- If the smell persists, remove and check the aerator on the end of your faucet for a buildup of sediment or corrosion. Clean it, then soak it in a cup of vinegar for an hour. Rinse it well with fresh water before screwing it back on.
Sink water smells like sewage
How do you get rid of sewer smell?
There are a few ways to stop your sink from smelling like sewage and get rid of that horrible odor:
- Pour water down the drain to create a new seal. If this doesn’t solve the problem, there may be a clog somewhere in your drain.
- There are several products you can use to clean your drains; some are chemical-based and some are natural. If you don’t want to use any commercial products you could try a mixture of baking soda and vinegar.
- Use a liquid drain cleaner or a plumber’s snake to remove whatever is stuck in your P-trap. Once you’ve removed the clog and allowed new water to flow through, the smell should be gone!
Water smells like bleach
If you’re smelling bleach in your water, you may be wondering what causes this smell and how to get rid of it.
What Causes the Smell?
Chlorine is a chemical commonly used to disinfect municipal or public water systems and can also be used to shock clean or disinfect a private well. Chlorine dissipates quickly in water, so the smell often goes away on its own within a day or two after the treatment, even if you do not run any water.
Chlorine is a colorless, irritating gas with a strong odor. It’s used to kill bacteria in public drinking water systems. Chloramines are formed when ammonia combines with chlorine to disinfect water. The compounds aren’t harmful at low levels, but they do have an unpleasant taste and smell.
How do you get rid of chlorine smell in water?
One way to get rid of the smell is to aerate your water by pouring it back and forth between two pitchers or by running the tap until you can no longer smell the chlorine (this can take 5-10 minutes). Filter systems that use activated carbon will also remove chemicals that contribute to the taste and odor of your water, including chlorine and hydrogen sulfide.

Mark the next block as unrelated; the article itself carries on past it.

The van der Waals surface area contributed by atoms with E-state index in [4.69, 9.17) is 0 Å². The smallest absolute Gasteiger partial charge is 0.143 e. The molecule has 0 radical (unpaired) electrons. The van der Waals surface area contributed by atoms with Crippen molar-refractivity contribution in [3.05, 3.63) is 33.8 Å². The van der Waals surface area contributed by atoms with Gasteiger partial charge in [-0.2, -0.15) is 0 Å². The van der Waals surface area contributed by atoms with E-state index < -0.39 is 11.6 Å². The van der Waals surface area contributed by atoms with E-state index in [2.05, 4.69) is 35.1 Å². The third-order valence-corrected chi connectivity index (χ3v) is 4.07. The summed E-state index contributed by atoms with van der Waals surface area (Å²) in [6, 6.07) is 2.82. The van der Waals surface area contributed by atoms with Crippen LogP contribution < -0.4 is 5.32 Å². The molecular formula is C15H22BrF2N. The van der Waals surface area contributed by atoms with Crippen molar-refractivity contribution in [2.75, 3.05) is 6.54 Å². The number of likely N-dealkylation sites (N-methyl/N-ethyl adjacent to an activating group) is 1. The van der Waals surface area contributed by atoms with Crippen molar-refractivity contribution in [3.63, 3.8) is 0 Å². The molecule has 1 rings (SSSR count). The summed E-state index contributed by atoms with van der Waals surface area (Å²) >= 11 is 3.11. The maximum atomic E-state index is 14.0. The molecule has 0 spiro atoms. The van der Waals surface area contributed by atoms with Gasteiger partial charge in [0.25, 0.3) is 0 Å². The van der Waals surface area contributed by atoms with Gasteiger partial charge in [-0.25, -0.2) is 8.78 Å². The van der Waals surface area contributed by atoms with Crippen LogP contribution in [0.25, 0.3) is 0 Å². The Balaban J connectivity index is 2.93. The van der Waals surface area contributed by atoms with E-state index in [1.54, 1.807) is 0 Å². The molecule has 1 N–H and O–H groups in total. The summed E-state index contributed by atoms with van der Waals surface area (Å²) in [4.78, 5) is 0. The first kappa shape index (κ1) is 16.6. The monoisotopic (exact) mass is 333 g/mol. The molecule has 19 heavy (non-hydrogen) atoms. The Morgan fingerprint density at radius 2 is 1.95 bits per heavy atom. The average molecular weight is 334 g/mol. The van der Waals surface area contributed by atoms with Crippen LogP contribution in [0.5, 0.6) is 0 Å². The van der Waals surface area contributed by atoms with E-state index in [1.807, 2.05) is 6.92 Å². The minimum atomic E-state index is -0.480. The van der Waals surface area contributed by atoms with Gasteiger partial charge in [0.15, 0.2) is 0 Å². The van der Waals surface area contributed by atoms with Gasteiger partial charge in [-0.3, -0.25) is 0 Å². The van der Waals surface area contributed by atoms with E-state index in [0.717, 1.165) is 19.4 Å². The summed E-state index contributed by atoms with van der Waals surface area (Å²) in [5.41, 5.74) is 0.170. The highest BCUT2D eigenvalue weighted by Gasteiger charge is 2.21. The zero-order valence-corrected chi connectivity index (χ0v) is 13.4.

Tap water smells like mildew
What Causes Mildew Smell in Water?
How to fix mildew smell in your tap water?
- The first thing you should try is to simply run the faucet for a few minutes. This will help to flush out any stagnant water that has been sitting in your pipes.
- You should also clean your faucet aerator to remove any debris or mineral buildup that may exist on the screen inside of the aerator. It is fairly easy to unscrew and remove your aerator and then clean it with white vinegar before replacing it onto your faucet again.
- Clean the tank of your hot water heater. Sediment, rust and other debris can collect in the tank over time, and this debris will find its way out through your taps when you turn on the water.
- Chlorinate your well and/or clean out its pipes. If you have a well supplying drinking water to your house, sediment may have accumulated in the well itself or in its pipes. A plumber can determine whether this is the case and take steps to address it.
So, the next time you turn on your faucet and the water smells weird, you know it’s probably safe to use. But if it makes you feel any better, you can invest in a water filtration system to remove any additional contaminants from the water.